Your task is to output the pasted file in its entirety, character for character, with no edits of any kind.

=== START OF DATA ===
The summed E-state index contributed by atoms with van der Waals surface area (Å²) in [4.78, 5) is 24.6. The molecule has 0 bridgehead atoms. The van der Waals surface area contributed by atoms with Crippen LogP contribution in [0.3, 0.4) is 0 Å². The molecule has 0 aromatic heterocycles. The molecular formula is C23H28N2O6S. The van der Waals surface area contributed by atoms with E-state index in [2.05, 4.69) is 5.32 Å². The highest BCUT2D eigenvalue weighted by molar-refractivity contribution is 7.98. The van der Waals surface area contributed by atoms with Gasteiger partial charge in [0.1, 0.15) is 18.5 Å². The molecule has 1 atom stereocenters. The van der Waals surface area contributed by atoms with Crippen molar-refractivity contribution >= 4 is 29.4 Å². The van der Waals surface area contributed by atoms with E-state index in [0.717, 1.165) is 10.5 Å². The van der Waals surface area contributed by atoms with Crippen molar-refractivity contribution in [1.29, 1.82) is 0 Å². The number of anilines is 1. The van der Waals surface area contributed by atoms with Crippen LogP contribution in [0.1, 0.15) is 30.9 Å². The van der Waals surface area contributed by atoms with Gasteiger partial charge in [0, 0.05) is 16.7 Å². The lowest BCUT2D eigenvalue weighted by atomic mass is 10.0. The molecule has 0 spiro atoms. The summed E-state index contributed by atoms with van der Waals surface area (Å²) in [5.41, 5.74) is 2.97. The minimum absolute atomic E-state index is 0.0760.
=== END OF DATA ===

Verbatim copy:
The summed E-state index contributed by atoms with van der Waals surface area (Å²) in [4.78, 5) is 24.6. The molecule has 0 bridgehead atoms. The van der Waals surface area contributed by atoms with Crippen LogP contribution in [0.3, 0.4) is 0 Å². The molecule has 0 aromatic heterocycles. The molecular formula is C23H28N2O6S. The van der Waals surface area contributed by atoms with E-state index in [2.05, 4.69) is 5.32 Å². The highest BCUT2D eigenvalue weighted by molar-refractivity contribution is 7.98. The van der Waals surface area contributed by atoms with Gasteiger partial charge in [0.1, 0.15) is 18.5 Å². The molecule has 1 atom stereocenters. The van der Waals surface area contributed by atoms with Crippen molar-refractivity contribution >= 4 is 29.4 Å². The van der Waals surface area contributed by atoms with E-state index in [0.717, 1.165) is 10.5 Å². The van der Waals surface area contributed by atoms with Crippen molar-refractivity contribution in [1.29, 1.82) is 0 Å². The number of anilines is 1. The van der Waals surface area contributed by atoms with Crippen LogP contribution in [0.1, 0.15) is 30.9 Å². The van der Waals surface area contributed by atoms with Gasteiger partial charge in [0, 0.05) is 16.7 Å². The lowest BCUT2D eigenvalue weighted by atomic mass is 10.0. The molecule has 0 spiro atoms. The summed E-state index contributed by atoms with van der Waals surface area (Å²) in [5.41, 5.74) is 2.97. The minimum absolute atomic E-state index is 0.0760.